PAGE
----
Missouri would be financially vulnerable in the event of an economic recession or natural disaster, State Auditor Nicole Galloway said at a news conference Tuesday.

A recent audit of the state’s budget reserve fund conducted by Galloway’s office found that constant borrowing by the state’s government has left insufficient funds available. This, combined with restrictions imposed on the amount of the fund by the Missouri Constitution, has left the state’s budget ill-prepared in the state of an emergency. Galloway presented the findings Tuesday, and called on Gov. Mike Parson and lawmakers to take legislative action.

“As (an accountant) who has examined the financial stability of businesses and governments, I know when there’s a warning that needs to be sounded,” she said. “The report I am releasing today shows that Missouri is woefully unprepared for an economic downturn.”

Missouri’s budget reserve fund, also known as the “rainy day fund,” was established in 1999 under the Missouri Constitution and acts as emergency savings in the event of economic shortfalls. Money from the fund can be used to compensate for budget shortfalls and in the case of emergencies, such as natural disasters. The fund’s daily average is around $500 million, according to the audit.

However, Galloway said the fund has actually been used to pay for day-to-day operations, such as paying for tax refunds and payroll.

The audit showed more than $360 million has been borrowed from the fund each fiscal year since 2011. Galloway said if the state was left with insufficient reserve funds in an economic crisis, it would be forced to cut funding for other programs like education and infrastructure or raise taxes.

“Missourians already share enough of the burden of funding government, and they have seen the burden grow at the local level as property taxes and sales taxes rise,” Galloway said.

The Missouri Constitution currently limits the fund to 7.5% of the state’s net general revenue, but it can reach a maximum of 10% as a result of legislative action. At the end of fiscal 2019, the balance reached its constitutional maximum of $651 million, according to the audit.

However, the constant borrowing from the reserve fund presents a cash-flow problem as the balance of the fund fluctuates throughout the year. In April, before the state had collected taxes, the fund reached its lowest point of the year at $140 million, Galloway said.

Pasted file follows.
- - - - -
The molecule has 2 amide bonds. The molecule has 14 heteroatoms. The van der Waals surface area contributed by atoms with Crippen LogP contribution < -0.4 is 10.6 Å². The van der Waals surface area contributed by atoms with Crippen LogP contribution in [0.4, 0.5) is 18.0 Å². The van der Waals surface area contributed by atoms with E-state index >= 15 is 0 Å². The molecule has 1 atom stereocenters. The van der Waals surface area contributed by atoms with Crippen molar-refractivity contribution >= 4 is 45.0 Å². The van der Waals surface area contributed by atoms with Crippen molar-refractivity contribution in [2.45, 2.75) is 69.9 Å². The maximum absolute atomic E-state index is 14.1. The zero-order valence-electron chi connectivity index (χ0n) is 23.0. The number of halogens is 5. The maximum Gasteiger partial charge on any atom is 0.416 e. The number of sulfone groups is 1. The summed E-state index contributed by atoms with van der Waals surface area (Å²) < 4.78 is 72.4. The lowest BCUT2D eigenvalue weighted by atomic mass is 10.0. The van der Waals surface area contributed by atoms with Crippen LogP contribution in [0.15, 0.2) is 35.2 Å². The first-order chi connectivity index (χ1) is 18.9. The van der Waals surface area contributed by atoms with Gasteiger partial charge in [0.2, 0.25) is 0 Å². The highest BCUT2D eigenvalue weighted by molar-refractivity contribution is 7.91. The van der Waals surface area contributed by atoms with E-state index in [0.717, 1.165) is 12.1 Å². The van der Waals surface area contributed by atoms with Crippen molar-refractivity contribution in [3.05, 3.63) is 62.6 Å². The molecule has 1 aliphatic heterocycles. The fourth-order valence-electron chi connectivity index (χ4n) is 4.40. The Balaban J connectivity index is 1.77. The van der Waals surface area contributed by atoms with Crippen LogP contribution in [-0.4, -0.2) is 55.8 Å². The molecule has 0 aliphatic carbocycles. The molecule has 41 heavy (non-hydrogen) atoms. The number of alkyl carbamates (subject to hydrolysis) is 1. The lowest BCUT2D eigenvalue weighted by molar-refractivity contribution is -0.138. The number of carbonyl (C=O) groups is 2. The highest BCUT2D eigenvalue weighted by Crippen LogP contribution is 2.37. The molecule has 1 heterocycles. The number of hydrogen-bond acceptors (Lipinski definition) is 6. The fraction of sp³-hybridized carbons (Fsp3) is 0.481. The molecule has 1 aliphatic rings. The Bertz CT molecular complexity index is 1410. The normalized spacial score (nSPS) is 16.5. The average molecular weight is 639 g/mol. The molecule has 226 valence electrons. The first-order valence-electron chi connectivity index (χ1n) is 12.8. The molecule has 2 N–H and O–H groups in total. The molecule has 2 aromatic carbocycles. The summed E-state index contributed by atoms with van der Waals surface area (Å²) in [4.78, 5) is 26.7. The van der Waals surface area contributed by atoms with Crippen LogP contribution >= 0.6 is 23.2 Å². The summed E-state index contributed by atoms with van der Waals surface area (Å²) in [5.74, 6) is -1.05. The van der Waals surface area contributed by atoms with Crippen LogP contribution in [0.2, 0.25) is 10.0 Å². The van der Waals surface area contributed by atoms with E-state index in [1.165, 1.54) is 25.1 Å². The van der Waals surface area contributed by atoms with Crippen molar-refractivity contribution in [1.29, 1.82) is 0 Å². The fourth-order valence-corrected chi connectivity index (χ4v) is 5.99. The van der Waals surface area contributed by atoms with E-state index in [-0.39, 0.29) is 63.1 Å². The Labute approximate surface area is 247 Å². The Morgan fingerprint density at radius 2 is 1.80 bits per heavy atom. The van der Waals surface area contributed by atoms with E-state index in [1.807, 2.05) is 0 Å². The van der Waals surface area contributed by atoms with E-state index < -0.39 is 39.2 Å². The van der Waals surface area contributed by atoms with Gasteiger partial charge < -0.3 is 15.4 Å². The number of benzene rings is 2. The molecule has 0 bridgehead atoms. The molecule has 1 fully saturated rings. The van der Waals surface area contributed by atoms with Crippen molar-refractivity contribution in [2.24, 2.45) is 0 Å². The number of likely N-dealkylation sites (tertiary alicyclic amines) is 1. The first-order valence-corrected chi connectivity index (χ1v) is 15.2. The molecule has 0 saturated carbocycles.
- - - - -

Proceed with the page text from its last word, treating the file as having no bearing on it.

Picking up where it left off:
Galloway also referenced a 2018 stress-test report by Moody’s Analytics that found Missouri ranked eighth worst in preparedness for a moderate recession. Missouri would need around $1.3 billion to survive a moderate recession and $2 billion to survive a severe recession, reserve funds it does not currently have.

Galloway called on lawmakers to consider increasing the fund’s balance to its maximum of 10% of the state’s general revenue in order to increase the amount of funds available. Additionally, she recommended the General Assembly create both a separate fund solely for future economic emergencies and specific criteria for how those funds can be accessed and when it can be repaid.

“We can’t keep doing the same thing that has always been done,” Galloway said. “Now is the time to act to make sure Missourians are not burdened by the fiscal mistakes of the past.”

Aaron Willard, Parson’s chief of staff, said Galloway is ignoring the $100 million in Parson’s budget allotted for cash flow expenses.

“It’s no surprise Nicole Galloway is following the national liberal Democrats’ playbook attacking Missouri and our country’s booming economy,” Willard said.

Galloway announced in August she is running for governor in 2020 in hopes of unseating the incumbent Parson.

  • State Government reporter, spring 2019. I am a first year graduate student studying international journalism. You can reach me at mneasley@mail.missouri.edu or in the newsroom at 882-5700.

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